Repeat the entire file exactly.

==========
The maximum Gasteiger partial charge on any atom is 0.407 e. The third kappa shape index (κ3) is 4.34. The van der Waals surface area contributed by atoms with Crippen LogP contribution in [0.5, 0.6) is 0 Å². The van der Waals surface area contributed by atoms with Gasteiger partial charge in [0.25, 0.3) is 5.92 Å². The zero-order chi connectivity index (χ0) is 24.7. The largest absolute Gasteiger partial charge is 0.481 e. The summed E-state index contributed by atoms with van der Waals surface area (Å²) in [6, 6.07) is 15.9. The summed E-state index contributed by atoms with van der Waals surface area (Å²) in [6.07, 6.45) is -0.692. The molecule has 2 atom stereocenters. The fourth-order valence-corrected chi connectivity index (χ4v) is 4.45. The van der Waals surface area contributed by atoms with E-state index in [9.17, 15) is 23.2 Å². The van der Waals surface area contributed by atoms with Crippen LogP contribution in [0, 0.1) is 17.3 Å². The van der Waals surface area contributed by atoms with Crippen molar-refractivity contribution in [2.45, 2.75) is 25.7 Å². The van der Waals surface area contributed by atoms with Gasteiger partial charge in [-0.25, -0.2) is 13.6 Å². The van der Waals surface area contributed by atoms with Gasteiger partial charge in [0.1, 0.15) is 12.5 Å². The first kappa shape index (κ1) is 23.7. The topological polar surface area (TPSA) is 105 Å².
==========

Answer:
The maximum Gasteiger partial charge on any atom is 0.407 e. The third kappa shape index (κ3) is 4.34. The van der Waals surface area contributed by atoms with Crippen LogP contribution in [0.5, 0.6) is 0 Å². The van der Waals surface area contributed by atoms with Gasteiger partial charge in [0.25, 0.3) is 5.92 Å². The zero-order chi connectivity index (χ0) is 24.7. The largest absolute Gasteiger partial charge is 0.481 e. The summed E-state index contributed by atoms with van der Waals surface area (Å²) in [6, 6.07) is 15.9. The summed E-state index contributed by atoms with van der Waals surface area (Å²) in [6.07, 6.45) is -0.692. The molecule has 2 atom stereocenters. The fourth-order valence-corrected chi connectivity index (χ4v) is 4.45. The van der Waals surface area contributed by atoms with E-state index in [9.17, 15) is 23.2 Å². The van der Waals surface area contributed by atoms with Crippen LogP contribution in [0, 0.1) is 17.3 Å². The van der Waals surface area contributed by atoms with Crippen molar-refractivity contribution in [2.45, 2.75) is 25.7 Å². The van der Waals surface area contributed by atoms with Gasteiger partial charge in [-0.25, -0.2) is 13.6 Å². The van der Waals surface area contributed by atoms with Gasteiger partial charge in [0.1, 0.15) is 12.5 Å². The first kappa shape index (κ1) is 23.7. The topological polar surface area (TPSA) is 105 Å².